How Qábíl (Cain) learned the trade of grave-digging from the crow (raven), before knowledge of grave-digging and graves existed in the world.
When was grave-digging, which was the meanest trade (of all), (acquired) from thought and cunning and meditation?
If Qábíl had possessed this understanding, how should he have placed (the body of) Hábíl (Abel)
on his head?—
Saying, “Where shall I hide this murdered one, this man bestained with blood and earth?”
He espied a crow which had taken up a dead crow in its mouth and was approaching (ever) so quickly.
1305. It came down from the air and began skilfully to dig a grave for it (the dead crow) for the purpose of teaching (him).
Then with its talons it raised dust from the ground and speedily put the dead crow in the grave. It buried it, then it covered it with earth: the crow was endowed with knowledge through the inspiration (given) of God.
Qábíl cried, “Oh, fie on my intellect! for a crow is superior to me in skill.”
Concerning the Universal Intellect He (God) has said, “The sight did not rove (má zágh),” (but)
the particular intellect is looking in every direction.
1310. The Intellect whose sight does not rove (‘aql-i má zágh) is the light of the elect; the crow-intellect (‘aql-i zágh) is the sexton for the (spiritually) dead.
The spirit that flies after crows—the crow carries it towards the graveyard.
Beware! Do not run in pursuit of the crow-like fleshly soul, for it carries (you) to the graveyard, not towards the orchard.
If you go, go in pursuit of the ‘Anqá of the heart, towards the Qáf and Farther Mosque of the
Every moment from your cogitation a new plant is growing in your Farther Mosque.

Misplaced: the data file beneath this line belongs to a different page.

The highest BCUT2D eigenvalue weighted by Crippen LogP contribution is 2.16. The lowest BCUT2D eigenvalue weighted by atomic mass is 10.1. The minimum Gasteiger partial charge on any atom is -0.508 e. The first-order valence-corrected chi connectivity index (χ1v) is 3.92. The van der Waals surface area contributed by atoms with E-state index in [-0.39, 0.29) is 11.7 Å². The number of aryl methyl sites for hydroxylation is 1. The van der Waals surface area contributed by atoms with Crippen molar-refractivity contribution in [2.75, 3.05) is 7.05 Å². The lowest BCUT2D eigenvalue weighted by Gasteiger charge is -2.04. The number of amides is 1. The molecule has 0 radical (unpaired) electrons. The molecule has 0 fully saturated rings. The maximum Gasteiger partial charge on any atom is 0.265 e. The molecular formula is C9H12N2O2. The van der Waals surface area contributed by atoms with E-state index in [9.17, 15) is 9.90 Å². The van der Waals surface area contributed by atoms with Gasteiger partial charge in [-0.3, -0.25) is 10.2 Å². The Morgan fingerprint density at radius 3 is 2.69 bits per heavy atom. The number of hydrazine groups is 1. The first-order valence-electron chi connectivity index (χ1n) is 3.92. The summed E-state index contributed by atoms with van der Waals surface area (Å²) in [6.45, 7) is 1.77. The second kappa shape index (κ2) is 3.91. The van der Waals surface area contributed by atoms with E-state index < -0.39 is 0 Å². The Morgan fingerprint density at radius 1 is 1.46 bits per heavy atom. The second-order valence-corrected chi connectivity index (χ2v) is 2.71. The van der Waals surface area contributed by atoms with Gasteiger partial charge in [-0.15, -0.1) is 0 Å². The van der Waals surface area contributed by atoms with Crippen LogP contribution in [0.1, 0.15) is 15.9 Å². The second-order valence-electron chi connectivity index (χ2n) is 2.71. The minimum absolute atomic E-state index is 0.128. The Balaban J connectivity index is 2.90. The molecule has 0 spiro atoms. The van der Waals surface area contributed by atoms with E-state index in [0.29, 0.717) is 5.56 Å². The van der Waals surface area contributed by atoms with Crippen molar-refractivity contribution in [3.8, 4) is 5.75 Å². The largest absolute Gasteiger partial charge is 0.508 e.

1315. Do thou, like Solomon, give it its due: investigate it, do not lay upon it the foot of rejection,
Because the various sorts of plants declare to you the (inward) state of this firm-set earth. Whether in the earth there are sugar-canes or only (common) reeds, every earth (soil) is interpreted by its plants.
Therefore the heart's soil, whereof thought was (ever) the plant—(those) thoughts have revealed
the heart's secrets.
If I find in the company him that draws the discourse (from me towards himself), I, like the garden, will grow hundreds of thousands of roses;
1320. And if at that time I find (there) the scoundrel who kills the discourse, the deep sayings will flee, like a thief, from my heart.
The movement of every one is towards the Drawer: the true drawing is not like the false drawing.
Sometimes you art going astray, sometimes aright: the cord is not visible, nor He who is drawing you.
You art a blind camel, and your toggle is in (His) keeping: do you regard the act of drawing, do not regard your toggle.
If the Drawer and the toggle became perceptible (to the senses), then this world would no longer
remain the abode of heedlessness (delusion).
1325. (If) the infidel saw that he was going after a cur and was being made subject to the hideous Devil,
How should he go at its heels like a catamite (base sycophant)? The infidel too would step back. If the cow were acquainted with the butchers, how should she follow them to that (butcher's) shop,
Or eat bran from their hands, or give them milk on account of (their) coaxing (her)?
And if she ate, how should the fodder be digested by her, if she were aware of the purpose of the fodder?
1330. Heedlessness (delusion), then, is in sooth the pillar (support) of this world: what is dawlat (worldly fortune)? for this dawádaw (running to and fro) is (accompanied) with lat (blows).